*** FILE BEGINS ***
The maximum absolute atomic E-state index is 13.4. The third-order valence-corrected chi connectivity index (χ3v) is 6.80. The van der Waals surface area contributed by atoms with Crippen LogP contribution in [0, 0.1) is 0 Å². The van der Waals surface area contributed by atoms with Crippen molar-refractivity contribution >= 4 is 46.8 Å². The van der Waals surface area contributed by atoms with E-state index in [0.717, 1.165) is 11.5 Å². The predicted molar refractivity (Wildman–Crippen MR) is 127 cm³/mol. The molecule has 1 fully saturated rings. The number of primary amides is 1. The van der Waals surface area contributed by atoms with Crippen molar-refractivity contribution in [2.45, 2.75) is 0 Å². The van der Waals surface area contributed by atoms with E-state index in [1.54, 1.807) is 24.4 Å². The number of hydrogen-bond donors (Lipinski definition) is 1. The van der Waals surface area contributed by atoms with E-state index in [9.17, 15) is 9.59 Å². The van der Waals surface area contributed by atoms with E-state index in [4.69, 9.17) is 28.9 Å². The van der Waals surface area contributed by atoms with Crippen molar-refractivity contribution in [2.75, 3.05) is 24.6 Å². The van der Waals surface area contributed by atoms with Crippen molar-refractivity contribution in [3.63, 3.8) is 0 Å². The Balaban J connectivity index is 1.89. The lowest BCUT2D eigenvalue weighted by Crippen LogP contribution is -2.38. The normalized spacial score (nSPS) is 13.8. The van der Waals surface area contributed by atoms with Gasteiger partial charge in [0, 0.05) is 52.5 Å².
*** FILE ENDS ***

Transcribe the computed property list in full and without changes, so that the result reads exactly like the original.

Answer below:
The maximum absolute atomic E-state index is 13.4. The third-order valence-corrected chi connectivity index (χ3v) is 6.80. The van der Waals surface area contributed by atoms with Crippen LogP contribution in [0, 0.1) is 0 Å². The van der Waals surface area contributed by atoms with Crippen molar-refractivity contribution >= 4 is 46.8 Å². The van der Waals surface area contributed by atoms with E-state index in [0.717, 1.165) is 11.5 Å². The predicted molar refractivity (Wildman–Crippen MR) is 127 cm³/mol. The molecule has 1 fully saturated rings. The number of primary amides is 1. The van der Waals surface area contributed by atoms with Crippen molar-refractivity contribution in [2.45, 2.75) is 0 Å². The van der Waals surface area contributed by atoms with E-state index in [1.54, 1.807) is 24.4 Å². The number of hydrogen-bond donors (Lipinski definition) is 1. The van der Waals surface area contributed by atoms with E-state index in [9.17, 15) is 9.59 Å². The van der Waals surface area contributed by atoms with E-state index in [4.69, 9.17) is 28.9 Å². The van der Waals surface area contributed by atoms with Crippen molar-refractivity contribution in [2.75, 3.05) is 24.6 Å². The van der Waals surface area contributed by atoms with Crippen molar-refractivity contribution in [3.63, 3.8) is 0 Å². The Balaban J connectivity index is 1.89. The lowest BCUT2D eigenvalue weighted by Crippen LogP contribution is -2.38. The normalized spacial score (nSPS) is 13.8. The van der Waals surface area contributed by atoms with Gasteiger partial charge in [0, 0.05) is 52.5 Å².